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Home / News / Local students build empathy and leadership through Make Your Mark
June 9, 2022
Edmonton-area students from Kindergarten to Grade 12 are strengthening their communities with help from United Way’s youth leadership program.
You’re never too small to make a big difference in other people’s lives.
That’s the message we hear time and time again from teachers and students who take part in United Way’s youth leadership program.
Presented by Dentons, Make Your Mark on Poverty is a one-of-a-kind program that fosters leadership skills in students from Kindergarten through Grade 12 as they create and deliver projects that help people in need in the Edmonton region.
United Way provides guidance and funding for these student-led initiatives developed through Make Your Mark, while also supporting teachers as they educate students on poverty, the role of non-profits, and their own agency as the next generation of changemakers.
Our team at United Way has been working hard to invigorate Make Your Mark with new leadership development and poverty awareness content that aligns with grade level curriculum. By focusing on building these skills at an early age, we know we can support our youth who are passionate about making a difference . We know it’s going to take all of us, working together, to make sure no one is left behind as we build a thriving, connected, and supportive community.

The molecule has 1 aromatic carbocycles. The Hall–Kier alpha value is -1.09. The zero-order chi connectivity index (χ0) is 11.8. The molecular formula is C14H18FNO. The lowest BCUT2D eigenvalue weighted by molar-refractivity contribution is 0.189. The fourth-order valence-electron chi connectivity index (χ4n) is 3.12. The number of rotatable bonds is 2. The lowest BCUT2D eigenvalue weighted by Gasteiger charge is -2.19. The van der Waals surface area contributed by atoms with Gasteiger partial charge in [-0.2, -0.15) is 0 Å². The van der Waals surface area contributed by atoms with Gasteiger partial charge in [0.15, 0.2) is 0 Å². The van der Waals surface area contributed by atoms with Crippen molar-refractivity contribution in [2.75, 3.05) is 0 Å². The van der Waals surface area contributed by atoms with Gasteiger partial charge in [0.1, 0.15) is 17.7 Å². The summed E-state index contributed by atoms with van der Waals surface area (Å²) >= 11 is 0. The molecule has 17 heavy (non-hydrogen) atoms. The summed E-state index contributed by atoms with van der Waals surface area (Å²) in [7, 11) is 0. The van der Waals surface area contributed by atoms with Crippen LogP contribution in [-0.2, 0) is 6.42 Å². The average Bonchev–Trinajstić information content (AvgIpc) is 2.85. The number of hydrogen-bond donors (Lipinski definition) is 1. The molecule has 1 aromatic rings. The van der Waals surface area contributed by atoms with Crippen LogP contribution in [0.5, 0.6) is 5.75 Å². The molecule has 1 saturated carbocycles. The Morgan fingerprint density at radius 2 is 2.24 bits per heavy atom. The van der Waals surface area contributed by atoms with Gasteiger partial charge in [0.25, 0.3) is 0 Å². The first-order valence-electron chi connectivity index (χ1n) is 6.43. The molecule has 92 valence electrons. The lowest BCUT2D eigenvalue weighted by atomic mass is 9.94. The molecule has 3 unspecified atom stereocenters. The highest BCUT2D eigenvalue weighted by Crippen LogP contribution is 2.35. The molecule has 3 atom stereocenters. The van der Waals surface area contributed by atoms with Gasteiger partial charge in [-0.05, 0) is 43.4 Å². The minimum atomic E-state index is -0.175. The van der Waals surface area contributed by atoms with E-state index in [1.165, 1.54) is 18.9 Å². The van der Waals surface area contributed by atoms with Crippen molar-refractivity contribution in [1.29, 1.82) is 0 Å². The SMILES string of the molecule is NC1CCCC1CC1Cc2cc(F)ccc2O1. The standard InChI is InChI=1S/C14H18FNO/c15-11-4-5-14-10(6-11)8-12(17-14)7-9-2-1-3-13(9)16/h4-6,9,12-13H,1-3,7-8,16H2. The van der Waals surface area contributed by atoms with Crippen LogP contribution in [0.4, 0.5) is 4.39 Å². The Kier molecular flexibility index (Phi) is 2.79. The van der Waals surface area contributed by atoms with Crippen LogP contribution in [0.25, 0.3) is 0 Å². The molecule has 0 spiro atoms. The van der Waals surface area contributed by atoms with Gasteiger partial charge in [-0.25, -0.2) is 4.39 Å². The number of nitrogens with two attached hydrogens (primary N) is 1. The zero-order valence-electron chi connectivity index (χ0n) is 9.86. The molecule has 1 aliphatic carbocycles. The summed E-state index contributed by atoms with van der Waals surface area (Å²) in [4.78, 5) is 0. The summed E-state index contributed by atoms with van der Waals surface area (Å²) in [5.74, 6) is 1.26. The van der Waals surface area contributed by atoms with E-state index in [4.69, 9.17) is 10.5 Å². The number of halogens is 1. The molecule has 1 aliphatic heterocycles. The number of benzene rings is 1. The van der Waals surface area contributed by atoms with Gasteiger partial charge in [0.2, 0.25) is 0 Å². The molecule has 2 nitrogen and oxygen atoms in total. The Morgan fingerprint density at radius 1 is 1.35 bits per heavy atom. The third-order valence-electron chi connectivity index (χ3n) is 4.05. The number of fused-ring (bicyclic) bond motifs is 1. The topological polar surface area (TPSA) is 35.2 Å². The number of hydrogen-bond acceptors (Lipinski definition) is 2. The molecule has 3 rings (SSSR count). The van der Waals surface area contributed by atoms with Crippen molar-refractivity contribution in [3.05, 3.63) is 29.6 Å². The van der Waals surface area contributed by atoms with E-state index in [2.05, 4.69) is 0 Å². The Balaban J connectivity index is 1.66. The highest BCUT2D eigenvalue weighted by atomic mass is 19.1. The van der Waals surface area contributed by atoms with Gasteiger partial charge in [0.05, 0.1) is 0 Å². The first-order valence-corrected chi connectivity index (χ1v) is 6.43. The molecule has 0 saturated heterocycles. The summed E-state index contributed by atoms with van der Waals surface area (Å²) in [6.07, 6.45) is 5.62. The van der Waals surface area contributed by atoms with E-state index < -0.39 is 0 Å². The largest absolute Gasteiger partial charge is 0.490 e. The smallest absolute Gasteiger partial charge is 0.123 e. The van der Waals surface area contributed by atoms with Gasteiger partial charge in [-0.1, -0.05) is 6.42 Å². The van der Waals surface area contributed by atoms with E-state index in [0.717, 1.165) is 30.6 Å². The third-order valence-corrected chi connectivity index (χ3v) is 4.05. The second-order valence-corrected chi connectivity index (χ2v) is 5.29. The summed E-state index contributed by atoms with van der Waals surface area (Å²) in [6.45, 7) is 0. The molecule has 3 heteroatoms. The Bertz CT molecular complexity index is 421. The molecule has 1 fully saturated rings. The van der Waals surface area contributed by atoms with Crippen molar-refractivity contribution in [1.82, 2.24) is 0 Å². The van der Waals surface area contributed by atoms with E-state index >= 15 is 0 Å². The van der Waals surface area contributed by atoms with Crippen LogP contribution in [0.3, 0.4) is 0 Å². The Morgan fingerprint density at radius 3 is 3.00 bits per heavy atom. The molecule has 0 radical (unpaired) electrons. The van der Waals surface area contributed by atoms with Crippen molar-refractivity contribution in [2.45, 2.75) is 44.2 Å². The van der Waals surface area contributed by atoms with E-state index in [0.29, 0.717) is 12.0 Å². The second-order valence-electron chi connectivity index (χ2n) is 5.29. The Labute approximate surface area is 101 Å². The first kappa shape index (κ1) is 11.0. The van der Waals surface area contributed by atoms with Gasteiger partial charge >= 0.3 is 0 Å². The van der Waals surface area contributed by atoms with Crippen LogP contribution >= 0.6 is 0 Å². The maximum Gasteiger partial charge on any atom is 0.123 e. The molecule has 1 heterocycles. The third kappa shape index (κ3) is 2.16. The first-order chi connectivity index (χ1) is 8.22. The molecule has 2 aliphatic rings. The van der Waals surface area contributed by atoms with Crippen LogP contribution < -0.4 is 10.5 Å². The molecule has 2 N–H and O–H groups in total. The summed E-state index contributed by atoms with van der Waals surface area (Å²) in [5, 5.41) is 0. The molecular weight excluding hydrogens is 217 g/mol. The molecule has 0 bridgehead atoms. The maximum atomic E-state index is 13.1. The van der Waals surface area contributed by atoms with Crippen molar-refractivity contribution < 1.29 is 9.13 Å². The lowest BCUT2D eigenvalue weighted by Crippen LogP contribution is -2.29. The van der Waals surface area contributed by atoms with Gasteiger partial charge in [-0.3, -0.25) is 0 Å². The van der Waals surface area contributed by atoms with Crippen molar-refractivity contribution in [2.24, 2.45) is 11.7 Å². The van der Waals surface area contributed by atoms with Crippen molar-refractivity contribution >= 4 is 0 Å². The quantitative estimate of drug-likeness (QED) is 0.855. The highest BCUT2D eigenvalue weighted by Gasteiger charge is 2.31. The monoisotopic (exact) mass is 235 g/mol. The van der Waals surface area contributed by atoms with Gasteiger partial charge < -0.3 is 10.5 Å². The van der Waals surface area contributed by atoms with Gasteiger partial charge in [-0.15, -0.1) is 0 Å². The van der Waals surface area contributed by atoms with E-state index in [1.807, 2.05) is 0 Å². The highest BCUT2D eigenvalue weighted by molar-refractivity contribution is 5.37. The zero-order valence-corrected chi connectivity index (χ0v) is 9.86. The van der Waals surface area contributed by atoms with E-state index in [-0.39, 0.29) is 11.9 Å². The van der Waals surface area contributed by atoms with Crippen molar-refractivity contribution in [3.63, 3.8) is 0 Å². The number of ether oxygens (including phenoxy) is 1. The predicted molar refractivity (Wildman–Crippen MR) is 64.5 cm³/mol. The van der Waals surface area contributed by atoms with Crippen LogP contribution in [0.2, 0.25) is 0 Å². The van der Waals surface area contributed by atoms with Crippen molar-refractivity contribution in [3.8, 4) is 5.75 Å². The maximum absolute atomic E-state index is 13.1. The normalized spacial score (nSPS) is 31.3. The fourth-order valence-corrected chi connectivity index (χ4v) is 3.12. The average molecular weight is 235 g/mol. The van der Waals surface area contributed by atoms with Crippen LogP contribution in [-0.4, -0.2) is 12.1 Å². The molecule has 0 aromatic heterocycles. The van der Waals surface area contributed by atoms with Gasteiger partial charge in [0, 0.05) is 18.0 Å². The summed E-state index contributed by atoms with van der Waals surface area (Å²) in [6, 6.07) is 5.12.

This past school year, hundreds of students at schools in four local divisions were awarded grants to take on projects that helped people in need in our area. Throughout the process, students learned more about how complex poverty is, and how empathy and understanding help to make our communities a better place for everyone.
Here are just a few examples of Make Your Mark student projects:
Eastglen’s Leadership class hosted 8 Days of Giving where they collected basic needs for Youth Empowerment and Support Services in Edmonton, including gloves and boots, coats and pants, scarves and toques, thermal underwear, hand and foot warmers, toothbrushes and toothpaste, shampoo and conditioner, deodorant, and other toiletries.
I want to make an impact by helping families in my community to be ready for the rough Edmonton weather.
ESSMY raised funds and collected in-kind donations of basic need items for twenty backpacks given to youth experiencing at Safe House. Students met with representatives with Safe House and learned about the challenges vulnerable youth face.
This project gave us an opportunity to realize that even though we are young, we can make a difference and we can work for change in our community.
Students at Father Leo Green school assembled backpacks full of winter items including thermal blankets, first aid kits, masks, and hand warmers for participants accessing services at the Mustard Seed. They also created 45 cards for youth who had been victims of crime.
The students expressed happiness, and a feeling of pride because they were able to help others. Most were happy to understand more about poverty and how they can help others.